The Economics of Bootstraps
This need for business to have plenty of customers with disposable income used to be widely understood. There was a time when wage supports, be they labor contracts or minimum wage increases, where almost universally supported.
This was a comment that appeared this post by James about the number of people applying for jobs at Wal-Mart.
The problem with this view, and I think it is a view that is somewhat pervasive on the Left, is that it can’t ultimately work. The basic notion here is that we can, in effect, tax ourselves into prosperity. Granted Ken, the author, did not mention taxes, but things like the minimum wage work in many ways like a tax. The minimum wage raises the price of labor for the demander (firms) just as tax would. Further, the minimum wage comes with a deadweight loss just as with taxes.
It is the former that is a particular problem for the view point suggested above. Suppose we raise $100 in taxes on the rich, and it is transferred to the non-rich as a straight income transfer. The idea, as expressed by Ken, is that the poor, with their higher marginal propensity to consume will spend that money on things produced (directly or indirectly) by the rich. Thus, the economy keeps chugging along. The problem is that, the cost of the tax isn’t simply $100, it could very well be $150 and unless $50 in additional value is produced as a result of the additional transactions induced by this tax-and-transfer policy the economy is actually worse off. Basically, it is a variant of the Broken Window Fallacy.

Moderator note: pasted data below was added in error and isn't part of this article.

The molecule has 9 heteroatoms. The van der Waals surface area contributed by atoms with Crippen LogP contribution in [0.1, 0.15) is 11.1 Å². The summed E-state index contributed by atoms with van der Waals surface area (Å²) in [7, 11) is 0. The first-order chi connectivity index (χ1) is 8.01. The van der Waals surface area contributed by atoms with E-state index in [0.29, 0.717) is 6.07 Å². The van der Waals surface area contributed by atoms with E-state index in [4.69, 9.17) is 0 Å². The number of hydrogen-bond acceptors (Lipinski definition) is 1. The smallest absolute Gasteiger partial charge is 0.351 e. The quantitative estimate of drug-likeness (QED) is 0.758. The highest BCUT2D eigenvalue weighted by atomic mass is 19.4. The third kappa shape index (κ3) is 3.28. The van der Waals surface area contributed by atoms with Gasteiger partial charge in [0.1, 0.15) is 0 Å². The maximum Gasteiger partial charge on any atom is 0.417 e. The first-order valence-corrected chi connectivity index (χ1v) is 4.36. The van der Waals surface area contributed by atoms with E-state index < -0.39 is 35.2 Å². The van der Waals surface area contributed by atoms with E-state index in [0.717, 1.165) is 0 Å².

On top of this, there is the issue of savings and investment. The rich might very well be able to afford the $100 tax, but they are surely going to change their behavior. They will either consume less, invest less, or both. Hence, $100 has been taken out of the economy at one end (the rich end) and put back in at the poor end ($100). It is a wash. And lets not forget the cost of bureaucracy. The tax collector will need to be paid, the person who distributes the income transfers will need to be paid, and lets not forget the bureaucrat that is in his cubicle watching television, he needs to be paid too.
This kind of notion of growth is just completely specious. Yet it seems to be very popular way of looking at the economy. We’ll take from the haves, give to the have-nots, and the economy will actually be better off. While there are undoubtedly arguments for taxes, income transfers and other governmental activities this isn’t one of them.